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Prelocentre, a French logistics service company with facilities in La Saussave, St. Cyrenval,
France that markets fruits and vegetables, is said to be the first company in Europe to have an all-hydrogen fleet of trucks and order pickers.
The company had an initial fleet of 35 Jungheinrich units, but recently expanded to 46. Next year the company is expecting to expand the fleet up to 60 units.
Air Liquide, a multinational company that supplies industrial gases and based in Paris, France, is providing the hydrogen, which is stored outside at a pressure of 450 bars. A pump has been installed in the warehouse so trucks can refuel on the go.
A benefit of the technology is quicker refueling time. A lift needs to visit the pump only for about two to three minutes and can drive away with eight hours of operating time. There is no need for batteries, chargers, or separate charging rooms. The fact that Prelocentre does not need a charging room saves it about 400-square meters in space and $337,000-$450,000 (€300,000 to €400,000) in equipment costs.
The warehouse operates at a temperature of 10° C and 10% of the building endures a chilly 4° C because produce is stored there. The hydrogen fuel cells in the lifts and the fueling stations are not affected by the cold.
The cost of the fuel cell is equivalent to or even lower than that of a lead acid battery. Life expectancy of the cell is about 10 years compared to five to six years for the battery.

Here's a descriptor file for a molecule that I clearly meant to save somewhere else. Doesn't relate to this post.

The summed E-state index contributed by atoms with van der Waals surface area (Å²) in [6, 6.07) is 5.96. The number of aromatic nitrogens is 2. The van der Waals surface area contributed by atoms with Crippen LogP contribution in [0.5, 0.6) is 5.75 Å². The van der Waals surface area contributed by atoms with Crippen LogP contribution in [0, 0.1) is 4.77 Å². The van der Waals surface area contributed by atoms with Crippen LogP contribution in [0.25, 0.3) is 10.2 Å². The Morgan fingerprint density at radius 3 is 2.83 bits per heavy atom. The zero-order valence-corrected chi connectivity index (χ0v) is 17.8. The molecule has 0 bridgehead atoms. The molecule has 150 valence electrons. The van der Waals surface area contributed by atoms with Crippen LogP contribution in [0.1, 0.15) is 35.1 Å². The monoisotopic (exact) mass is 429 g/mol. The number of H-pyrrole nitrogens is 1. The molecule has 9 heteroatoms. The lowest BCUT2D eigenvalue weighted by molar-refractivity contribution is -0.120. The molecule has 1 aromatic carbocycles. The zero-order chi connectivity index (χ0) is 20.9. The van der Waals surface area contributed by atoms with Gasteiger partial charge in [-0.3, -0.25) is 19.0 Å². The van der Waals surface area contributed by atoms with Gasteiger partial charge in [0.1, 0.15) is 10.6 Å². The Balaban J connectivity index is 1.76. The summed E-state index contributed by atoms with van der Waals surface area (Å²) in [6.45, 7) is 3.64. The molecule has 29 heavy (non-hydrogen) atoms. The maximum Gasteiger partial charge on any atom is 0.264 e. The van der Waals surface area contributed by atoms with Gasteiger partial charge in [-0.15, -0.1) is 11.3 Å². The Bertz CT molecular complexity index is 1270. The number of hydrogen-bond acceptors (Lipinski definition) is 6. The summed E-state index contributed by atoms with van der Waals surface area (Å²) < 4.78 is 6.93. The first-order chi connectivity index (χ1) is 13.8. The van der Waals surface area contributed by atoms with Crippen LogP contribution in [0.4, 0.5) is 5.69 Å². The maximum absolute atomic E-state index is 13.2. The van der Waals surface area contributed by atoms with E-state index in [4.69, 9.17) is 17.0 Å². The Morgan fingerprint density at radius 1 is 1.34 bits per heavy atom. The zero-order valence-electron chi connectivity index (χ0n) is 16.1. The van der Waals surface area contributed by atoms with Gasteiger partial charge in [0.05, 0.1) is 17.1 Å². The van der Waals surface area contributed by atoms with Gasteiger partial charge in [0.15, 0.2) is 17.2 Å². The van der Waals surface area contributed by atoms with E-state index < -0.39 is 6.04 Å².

HYpulsion has partnered with Axane, a subsidiary of Air Liquide, and Plug Power, which is supplying its GenDrive ‘drop-in’ fuel cells, which have replaced the lead acid batteries that had previously powered the forklifts.
Plug Power combines the GenDrive fuel cell system with GenFuel, a turnkey hydrogen fueling solution. A Lift truck operator drives the GenDrive-powered lift truck to a GenFuel station, which is on-site at the warehouse, and fuels up the lift in just a few minutes.
A year and a half ago, Jungheinrich tested the use of hydrogen fuel cells in its electric EFG 216 truck and its horizontal ECE 220 order picker. The Fuel Cells and Hydrogen Joint Undertaking, a public/private group that works under the control of the European HyLIFT-Europe project, which demonstrates the viability of fuel cell applications in warehousing and airports, co-financed the project.
It is reported that Prelocentre received $160,000 (€150,000) in subsidies to help finance the shift from batteries to hydrogen.